We use multifarious words and phrases in our day-to-day life in the context of different situations. What’s astonishing is, we don’t even know the origin of these phrases or why they ever came into being? Ever wondered about that? If yes, then you have come to the right place.
From the fear of having your bride stolen on your wedding day, to secret castle features, these phrases have some very interesting origin.
1. Best Man
Antediluvian days were rife with the possibility that a rival lord would try to steal your bride on the wedding day for political or other reasons. To be prepared for such a situation, the groom would often ask a friend with the best fighting skills to stand by his side during the marriage and help in defending his bride from possible kidnapping. Hence, the phrase Best Man came into existence. Since then, the man who was the best in the duel would be chosen.
2. Stool Pigeon
Back in the day, pigeons were considered a good source of food. Hunters used them for their own benefit, by taming them and tying them to a stool, so as to attract its wild brethren. Because the pigeon was tied to a stool, this phrase came to be used for anyone who used to sell out his friends.
3. Spill the Beans
We all are familiar with the modern voting methods. But, did you know that in ancient Greece, white and black beans were used to vote? Citizens had to cast their votes with their choice of the color of beans and drop it in a jar which would later, be counted by the officials. However, some clumsy voter knocked the jar over and revealed the beans and the result of the vote. Since then, the phrase has been used to refer to someone who reveals the truth or hidden secrets.
The origin of this phrase goes all the way back to the Middle Ages. It is related to the defensive architectural features of the castle. In older castles, at the top of the fortifications, designers would put up a small, oval window that was wider from the inside and narrower from the outside (also called a “murder-hole”). This made it difficult to attack the window from outside but much easier to fire arrows from the inside.
This opening was called a loophole. Now, it has become a method of escape.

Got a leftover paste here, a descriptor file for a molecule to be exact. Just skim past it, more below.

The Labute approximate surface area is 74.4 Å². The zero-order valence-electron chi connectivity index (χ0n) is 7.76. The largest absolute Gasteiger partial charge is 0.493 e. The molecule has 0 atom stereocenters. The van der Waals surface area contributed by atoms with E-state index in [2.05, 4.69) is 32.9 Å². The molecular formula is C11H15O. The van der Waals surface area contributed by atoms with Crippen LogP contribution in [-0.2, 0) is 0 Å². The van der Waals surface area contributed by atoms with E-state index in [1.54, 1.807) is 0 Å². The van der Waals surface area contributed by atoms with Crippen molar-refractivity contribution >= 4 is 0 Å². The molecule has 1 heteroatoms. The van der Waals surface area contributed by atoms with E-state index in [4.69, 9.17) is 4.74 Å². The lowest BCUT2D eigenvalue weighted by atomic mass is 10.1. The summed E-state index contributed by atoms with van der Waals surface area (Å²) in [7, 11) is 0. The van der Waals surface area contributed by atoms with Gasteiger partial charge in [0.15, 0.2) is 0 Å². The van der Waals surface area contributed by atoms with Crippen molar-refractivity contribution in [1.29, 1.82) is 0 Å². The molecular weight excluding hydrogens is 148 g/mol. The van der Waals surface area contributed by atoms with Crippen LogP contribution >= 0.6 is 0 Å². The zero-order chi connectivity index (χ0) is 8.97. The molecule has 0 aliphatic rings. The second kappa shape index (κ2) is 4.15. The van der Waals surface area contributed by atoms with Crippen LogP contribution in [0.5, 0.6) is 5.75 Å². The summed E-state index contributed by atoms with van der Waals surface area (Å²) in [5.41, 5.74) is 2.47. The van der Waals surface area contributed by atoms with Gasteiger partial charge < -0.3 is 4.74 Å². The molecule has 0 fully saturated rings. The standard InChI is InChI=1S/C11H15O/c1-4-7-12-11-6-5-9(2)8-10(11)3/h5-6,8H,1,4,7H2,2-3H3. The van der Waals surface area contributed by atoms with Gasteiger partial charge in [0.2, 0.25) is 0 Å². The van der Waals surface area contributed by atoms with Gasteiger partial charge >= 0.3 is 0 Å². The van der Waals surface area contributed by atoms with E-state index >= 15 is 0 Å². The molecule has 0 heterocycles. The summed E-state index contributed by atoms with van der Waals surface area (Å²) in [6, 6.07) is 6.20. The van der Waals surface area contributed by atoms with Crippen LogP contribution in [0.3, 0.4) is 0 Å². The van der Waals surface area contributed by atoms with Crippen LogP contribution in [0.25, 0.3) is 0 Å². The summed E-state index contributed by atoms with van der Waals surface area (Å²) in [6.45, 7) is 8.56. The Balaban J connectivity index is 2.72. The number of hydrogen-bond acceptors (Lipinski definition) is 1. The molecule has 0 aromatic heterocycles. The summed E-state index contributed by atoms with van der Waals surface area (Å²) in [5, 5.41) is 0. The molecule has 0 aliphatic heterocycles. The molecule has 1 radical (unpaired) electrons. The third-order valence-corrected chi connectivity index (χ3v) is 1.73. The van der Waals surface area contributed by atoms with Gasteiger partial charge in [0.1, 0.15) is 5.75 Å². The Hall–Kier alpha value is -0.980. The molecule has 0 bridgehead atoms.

5. Get The Sack
In today’s parlance, it means to get fired. Artisans in the 17th century, came to work with their own tools for the job, carried in a sack. When an employer wished to fire someone, he simply handed him his sack. This gesture implied the end of his employment.
This phrase has the same meaning even today. But, the sack has been replaced by a box.
6. Son of a Gun
The general idea behind this phrase can be traced back to the days of sailing ships when the wives of sailors sometimes accompanied their husbands on long ocean voyages. Privacy was not easy to find in ships and if a woman had to give delivery during the voyage, it would happen in the most secluded place available: between the cannons on the ship’s gun deck. The child’s birth would then be noted in the ship’s log as “a son of a gun.”
7. Let The Cat Out Of The Bag
This phrase dates back all the way to the Middle Ages. Unscrupulous vendors in the marketplace would sometimes substitute a cat when someone bought a piglet, putting the cat in a bag where its thrashing would look like the struggle of a pig. Once the buyer walked away, they would “let the cat out of the bag,” revealing the trickery.
According to old traditions, a newly married couple was compelled to drink a fermented honey beverage continuously for one month after the wedding. Basically from one full moon to the next one. This beverage would bring fertility and luck. This month of drinking and festivity was dubbed the “honeymoon.”
So, next time someone uses any of these phrases, you will know their original purpose.
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